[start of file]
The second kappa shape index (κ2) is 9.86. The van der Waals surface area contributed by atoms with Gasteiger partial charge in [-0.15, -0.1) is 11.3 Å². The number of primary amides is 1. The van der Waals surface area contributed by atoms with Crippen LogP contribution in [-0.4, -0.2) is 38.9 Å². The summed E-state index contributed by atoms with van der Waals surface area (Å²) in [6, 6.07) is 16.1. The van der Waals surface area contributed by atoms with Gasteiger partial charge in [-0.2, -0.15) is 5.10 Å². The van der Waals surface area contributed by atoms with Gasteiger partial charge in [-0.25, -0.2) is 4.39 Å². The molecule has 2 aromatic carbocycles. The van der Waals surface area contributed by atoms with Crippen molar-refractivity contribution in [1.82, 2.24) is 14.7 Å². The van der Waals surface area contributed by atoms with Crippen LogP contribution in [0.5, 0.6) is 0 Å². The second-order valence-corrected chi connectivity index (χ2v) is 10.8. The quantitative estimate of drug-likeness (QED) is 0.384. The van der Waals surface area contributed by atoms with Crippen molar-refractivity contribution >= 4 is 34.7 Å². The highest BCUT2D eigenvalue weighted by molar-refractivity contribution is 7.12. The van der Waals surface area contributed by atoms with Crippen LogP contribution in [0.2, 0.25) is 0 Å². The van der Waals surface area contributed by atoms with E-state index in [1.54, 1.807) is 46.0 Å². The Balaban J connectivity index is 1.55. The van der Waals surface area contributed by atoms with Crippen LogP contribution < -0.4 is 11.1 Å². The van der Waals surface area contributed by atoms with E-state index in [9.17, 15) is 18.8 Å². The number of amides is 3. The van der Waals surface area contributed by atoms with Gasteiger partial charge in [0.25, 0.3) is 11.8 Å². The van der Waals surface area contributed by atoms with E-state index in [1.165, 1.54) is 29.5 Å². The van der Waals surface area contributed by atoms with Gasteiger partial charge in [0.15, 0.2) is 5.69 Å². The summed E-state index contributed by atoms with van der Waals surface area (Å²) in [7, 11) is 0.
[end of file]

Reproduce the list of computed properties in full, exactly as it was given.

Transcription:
The second kappa shape index (κ2) is 9.86. The van der Waals surface area contributed by atoms with Gasteiger partial charge in [-0.15, -0.1) is 11.3 Å². The number of primary amides is 1. The van der Waals surface area contributed by atoms with Crippen LogP contribution in [-0.4, -0.2) is 38.9 Å². The summed E-state index contributed by atoms with van der Waals surface area (Å²) in [6, 6.07) is 16.1. The van der Waals surface area contributed by atoms with Gasteiger partial charge in [-0.2, -0.15) is 5.10 Å². The van der Waals surface area contributed by atoms with Gasteiger partial charge in [-0.25, -0.2) is 4.39 Å². The molecule has 2 aromatic carbocycles. The van der Waals surface area contributed by atoms with Crippen molar-refractivity contribution in [1.82, 2.24) is 14.7 Å². The van der Waals surface area contributed by atoms with Crippen LogP contribution in [0.5, 0.6) is 0 Å². The second-order valence-corrected chi connectivity index (χ2v) is 10.8. The quantitative estimate of drug-likeness (QED) is 0.384. The van der Waals surface area contributed by atoms with Crippen molar-refractivity contribution >= 4 is 34.7 Å². The highest BCUT2D eigenvalue weighted by molar-refractivity contribution is 7.12. The van der Waals surface area contributed by atoms with Crippen LogP contribution in [0.2, 0.25) is 0 Å². The van der Waals surface area contributed by atoms with E-state index in [1.54, 1.807) is 46.0 Å². The Balaban J connectivity index is 1.55. The van der Waals surface area contributed by atoms with Crippen LogP contribution < -0.4 is 11.1 Å². The van der Waals surface area contributed by atoms with E-state index in [9.17, 15) is 18.8 Å². The number of amides is 3. The van der Waals surface area contributed by atoms with Gasteiger partial charge in [0.25, 0.3) is 11.8 Å². The van der Waals surface area contributed by atoms with E-state index in [1.165, 1.54) is 29.5 Å². The van der Waals surface area contributed by atoms with Gasteiger partial charge in [0.15, 0.2) is 5.69 Å². The summed E-state index contributed by atoms with van der Waals surface area (Å²) in [7, 11) is 0.